Through a Glass Darkly: Looking at Conflict Prevention, Management, and Termination

Through a Glass Darkly: Looking at Conflict Prevention, Management, and Termination

Through a Glass Darkly: Looking at Conflict Prevention, Management, and Termination

Through a Glass Darkly: Looking at Conflict Prevention, Management, and Termination

Synopsis

Cimbala shows why the prevention, management, and concluding of war all require an understanding of the subjective aspects of decision making as well as the hardware and tactics of military operations. A review of past cases of U.S. security policy decision making and a preview of some future problems are combined to distill important lessons about coping with conflict in the post-Cold War world.

Excerpt

The Cuban missile crisis of October 1962 has been the subject of numerous academic and policy studies. the basic narrative of events surrounding the crisis is by now well known to specialists and to lay readers. Interpretation of these events is another matter. Historians, policy analysts, and even former crisis participants have locked horns over the reasons for the Soviet decision to deploy offensive, nuclear-capable missiles in Cuba. the arguments will probably continue well beyond the end of the next millennium.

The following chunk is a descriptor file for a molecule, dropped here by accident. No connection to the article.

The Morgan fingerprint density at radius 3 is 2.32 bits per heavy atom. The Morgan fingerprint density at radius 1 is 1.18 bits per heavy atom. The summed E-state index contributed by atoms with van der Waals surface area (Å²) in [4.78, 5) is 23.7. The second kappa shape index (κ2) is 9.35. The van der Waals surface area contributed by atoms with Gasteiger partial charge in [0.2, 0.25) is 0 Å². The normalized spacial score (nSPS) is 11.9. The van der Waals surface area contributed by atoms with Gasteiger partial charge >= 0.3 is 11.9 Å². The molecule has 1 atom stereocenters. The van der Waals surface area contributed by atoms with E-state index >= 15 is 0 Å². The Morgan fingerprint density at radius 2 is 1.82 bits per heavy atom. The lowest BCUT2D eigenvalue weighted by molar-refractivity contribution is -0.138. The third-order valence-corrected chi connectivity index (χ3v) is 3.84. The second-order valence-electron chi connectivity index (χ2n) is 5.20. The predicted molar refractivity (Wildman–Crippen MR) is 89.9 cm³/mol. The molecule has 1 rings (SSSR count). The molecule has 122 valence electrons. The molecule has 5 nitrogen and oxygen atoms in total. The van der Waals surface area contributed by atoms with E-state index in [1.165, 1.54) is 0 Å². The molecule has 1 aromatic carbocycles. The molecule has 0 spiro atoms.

New perspective is needed on the Cuban missile crisis more than new facts. Some have seen the crisis as an inevitable military showdown that the United States “won” due to its larger numbers of nuclear warheads and delivery systems (missiles and bombers). Others have described the confrontation as a result of Cold War politics. in this view, each Cold War “superpower” constantly sought to manipulate political and military events to its advantage: the Cuban missile crisis resulted from Khrushchev’s strategic miscalculation by going too far and risking too much. Additional explanations have been given based on the personalities of the two heads of state involved in the crisis: U.S. President John F. Kennedy and Soviet Premier Nikita S. Khrushchev.

The factors already mentioned certainly played a part in bringing about the Cuban missile crisis at the time that it occurred. But another aspect of the crisis deserves further study: How well did the two states and their political and military leaders understand one another’s perspectives about ends, means, and military strategy in the years leading

Search by... Author
Show... All Results Primary Sources Peer-reviewed

Oops!

An unknown error has occurred. Please click the button below to reload the page. If the problem persists, please try again in a little while.